On October 31, 2008, an anonymous entity under the alias Satoshi Nakamoto published the white paper that sent shockwaves across the financial ecosystem, threatening to change the paradigm, once and for all. The work was entitled, Bitcoin – A Peer-to-Peer Electronic Cash System.
It was the dawn of Bitcoin revolution
The thing about Bitcoin that scares banks, lawyers, and the public notary is the global monetary decentralization.
In other words, with cryptocurrencies such as Bitcoin, there is no more need for the classic middleman. Central banks and commercial banks, in general, are losing their influence. We don’t need them anymore. The fee they are usually taking from every single transaction now goes to the people. To you and me.
But what gave Bitcoin a monetary value?
What gives value to money? Or gold, for that matter?
Faith. People’s faith. In other words, if enough people believe that something has the value, it can, therefore, be in use for the exchange.
You can’t eat money. You can’t cover your ass with it during cold nights. Yet, you will kill for it. In fact, you can’t survive without maintaining the large-enough number on your bank account. Add the fact that just a quantum of all the money we have in the system is in a paper form, and there you have it.
When you think about it, it was the banks and governments that enabled the birth and rise of cryptocurrencies and Bitcoin respectively. Their tendency to control the money by moving it in a digital sphere created a fertile ground for the next step in the evolution of the market system.
In reality, there is no real difference between Dollar and Bitcoin, other than a fact that Bitcoin comes in a maximum allowed, predetermined number of units.
Both predominantly reside in a digital form and people believe that both can buy something.
The only major difference is that cryptocurrencies are rendering banks obsolete.
And not just the banks. Bitcoin, Ether, Ripple, and any other cryptocurrency will eventually kill every traditional “middleman” in a transaction process. Banks, lawyers and the public notary offices will be removed from the transaction confirmation process altogether. It’s gonna be the miner who validates a transaction.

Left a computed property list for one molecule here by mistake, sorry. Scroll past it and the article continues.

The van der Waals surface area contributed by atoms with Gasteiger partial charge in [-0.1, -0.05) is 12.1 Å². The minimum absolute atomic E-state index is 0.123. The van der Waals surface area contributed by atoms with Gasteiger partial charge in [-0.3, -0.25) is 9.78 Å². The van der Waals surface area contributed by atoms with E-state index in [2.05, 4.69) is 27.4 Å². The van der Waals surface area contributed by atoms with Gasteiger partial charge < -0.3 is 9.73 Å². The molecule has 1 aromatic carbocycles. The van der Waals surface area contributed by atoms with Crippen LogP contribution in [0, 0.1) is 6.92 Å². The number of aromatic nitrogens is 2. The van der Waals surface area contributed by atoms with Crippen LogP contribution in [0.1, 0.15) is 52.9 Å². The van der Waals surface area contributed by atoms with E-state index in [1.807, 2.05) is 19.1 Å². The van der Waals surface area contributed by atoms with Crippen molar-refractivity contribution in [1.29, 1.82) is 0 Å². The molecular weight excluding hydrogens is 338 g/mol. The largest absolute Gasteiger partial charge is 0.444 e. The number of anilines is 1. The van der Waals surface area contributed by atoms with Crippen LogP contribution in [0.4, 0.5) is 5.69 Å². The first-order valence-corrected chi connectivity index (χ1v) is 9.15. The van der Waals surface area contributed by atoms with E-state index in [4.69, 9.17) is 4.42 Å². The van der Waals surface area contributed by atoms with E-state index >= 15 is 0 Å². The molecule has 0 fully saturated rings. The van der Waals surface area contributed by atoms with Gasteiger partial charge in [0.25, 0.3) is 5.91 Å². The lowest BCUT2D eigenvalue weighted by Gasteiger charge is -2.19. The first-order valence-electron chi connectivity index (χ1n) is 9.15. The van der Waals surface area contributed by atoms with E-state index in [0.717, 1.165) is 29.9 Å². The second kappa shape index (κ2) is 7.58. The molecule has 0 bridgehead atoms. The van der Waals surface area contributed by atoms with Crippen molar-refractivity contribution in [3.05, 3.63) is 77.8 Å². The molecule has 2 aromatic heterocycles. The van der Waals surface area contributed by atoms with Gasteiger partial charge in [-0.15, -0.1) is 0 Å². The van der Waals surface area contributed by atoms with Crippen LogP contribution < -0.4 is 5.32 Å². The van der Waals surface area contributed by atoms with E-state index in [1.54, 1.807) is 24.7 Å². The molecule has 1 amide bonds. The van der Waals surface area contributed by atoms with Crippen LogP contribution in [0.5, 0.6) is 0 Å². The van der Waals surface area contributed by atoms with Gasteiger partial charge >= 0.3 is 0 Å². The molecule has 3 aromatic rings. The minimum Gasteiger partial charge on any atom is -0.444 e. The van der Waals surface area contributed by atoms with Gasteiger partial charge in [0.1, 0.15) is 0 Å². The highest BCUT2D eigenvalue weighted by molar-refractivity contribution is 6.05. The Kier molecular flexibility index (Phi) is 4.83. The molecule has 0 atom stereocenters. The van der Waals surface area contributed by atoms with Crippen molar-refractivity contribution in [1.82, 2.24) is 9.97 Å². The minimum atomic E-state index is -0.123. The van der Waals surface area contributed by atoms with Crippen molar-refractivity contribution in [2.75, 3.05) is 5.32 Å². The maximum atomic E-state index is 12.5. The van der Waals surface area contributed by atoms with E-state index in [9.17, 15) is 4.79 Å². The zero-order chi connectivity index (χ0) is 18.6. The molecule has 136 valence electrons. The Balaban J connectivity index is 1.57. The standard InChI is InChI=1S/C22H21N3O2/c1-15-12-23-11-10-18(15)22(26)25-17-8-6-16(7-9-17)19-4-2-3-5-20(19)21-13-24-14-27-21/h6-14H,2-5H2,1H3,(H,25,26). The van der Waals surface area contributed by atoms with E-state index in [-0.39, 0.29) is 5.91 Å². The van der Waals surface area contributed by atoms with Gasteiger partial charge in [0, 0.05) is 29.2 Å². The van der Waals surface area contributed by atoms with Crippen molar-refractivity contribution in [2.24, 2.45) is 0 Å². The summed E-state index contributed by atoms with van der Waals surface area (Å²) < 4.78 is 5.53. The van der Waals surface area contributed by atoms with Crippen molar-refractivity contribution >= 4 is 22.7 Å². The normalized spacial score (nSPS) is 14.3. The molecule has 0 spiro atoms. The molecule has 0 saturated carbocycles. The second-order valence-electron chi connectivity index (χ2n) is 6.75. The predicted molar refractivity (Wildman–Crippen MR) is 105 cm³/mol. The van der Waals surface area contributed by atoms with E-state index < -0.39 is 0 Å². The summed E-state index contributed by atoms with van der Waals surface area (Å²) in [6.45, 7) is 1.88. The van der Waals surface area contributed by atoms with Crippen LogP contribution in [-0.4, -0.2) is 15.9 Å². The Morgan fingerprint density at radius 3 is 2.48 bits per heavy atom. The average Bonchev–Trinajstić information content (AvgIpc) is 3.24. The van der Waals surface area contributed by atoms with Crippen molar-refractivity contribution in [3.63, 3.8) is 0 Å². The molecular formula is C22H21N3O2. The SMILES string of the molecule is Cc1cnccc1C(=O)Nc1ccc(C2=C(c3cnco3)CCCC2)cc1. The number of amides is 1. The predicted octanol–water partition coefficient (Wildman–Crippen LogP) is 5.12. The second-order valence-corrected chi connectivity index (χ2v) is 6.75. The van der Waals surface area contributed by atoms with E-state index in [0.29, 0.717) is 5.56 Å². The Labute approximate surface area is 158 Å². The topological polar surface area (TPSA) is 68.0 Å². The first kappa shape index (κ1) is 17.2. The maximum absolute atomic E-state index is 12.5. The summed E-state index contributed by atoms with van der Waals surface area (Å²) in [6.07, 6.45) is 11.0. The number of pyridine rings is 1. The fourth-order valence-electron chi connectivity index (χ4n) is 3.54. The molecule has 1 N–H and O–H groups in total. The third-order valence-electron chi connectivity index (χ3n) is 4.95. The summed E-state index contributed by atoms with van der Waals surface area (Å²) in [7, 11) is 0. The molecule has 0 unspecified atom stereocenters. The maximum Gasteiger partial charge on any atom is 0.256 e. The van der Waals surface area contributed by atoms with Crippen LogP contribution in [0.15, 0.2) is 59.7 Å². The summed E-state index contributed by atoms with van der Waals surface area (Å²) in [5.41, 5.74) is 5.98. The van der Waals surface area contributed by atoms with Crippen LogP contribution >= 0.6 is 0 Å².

The paradigm of Bitcoin and every other digital currency is simple:
He who confirms the transaction earns a fee.
So far, that was the role of the bank in monetary transactions. With cryptocurrencies such as Bitcoin, that entity can be anyone willing to spare some computing power on a blockchain process.
In simple terms, through the process known as the “mining,” you earn a small compensation.
How’s Bitcoin then different from what we have right now?
Imagine a game of Monopoly. The common practice is that one player is always the “bank.” In other words, there’s someone who’s controlling the money and confirming the transactions to prevent “double spending” or the situation where the player would attempt to pay two or more things with the same money.
That’s exactly how things work in the real world. Every transaction needs to be confirmed by the “independent” third party. And for that service, the “regulator” is awarded a juicy fee.
Today, you can’t make the simplest deal without confirming it with the lawyers or public notary. You can’t pay something without losing a percentage due to the fees banks are charging.
But the real issue is the time it takes for the bank to confirm (process) the transaction.
2-5 business days, not counting Saturdays, Sundays and other non-working days. What’s that all about? What happens to the money you sent during that time?
They are playing with it on the market, trying to multiply it and make additional profit.
In reality, there’s no need for the entire confirmation process to take more than a second because once you hit the “PAY” button, everything happens at the lightspeed. Simply put, before you even blink, the money is already in its final destination. At least it should be, given the technology.
But they halt it on purpose. And then charge a fee for such blatant inefficiency.
Bitcoin and blockchain technology respectively changed that at its core.
In other words, you get your money immediately after the confirmation process is over and that takes anywhere from a few seconds to 20 minutes, depending on the mining difficulty. In addition, the fee you’re gonna pay to the network is only a quantum of what the banks are charging.
Thus, Bitcoin makes the process A) faster, and B) cheaper.
And then they wonder why people embraced it so fast…
But it’s not just the money transactions.
Bitcoin paved the way for the application of the blockchain technology on every contract made between two or more entities.
Ethereum is the pioneering blockchain technology mainly oriented to the contracts. The core of the technology is the original Bitcoin blockchain.
Simply put, with Ethereum, two entities are confirming the contract automatically – without any need to waste time and money going to a lawyer or public notary.
The process of confirmation remains the same. The peer-to-peer-network confirms the transaction (signing of the contract) almost instantaneously while charging a close-to-insignificant fee.
In other words, every legal contract is executed almost immediately with the insignificant loss on account of the processing fees – all thanks to Bitcoin, the original cryptocurrency.
Now when you know the details, are you still wondering why people are interested in acquiring cryptocurrencies?
And, if you’ve been wondering whether or not to invest in Bitcoin, for example, maybe this will help.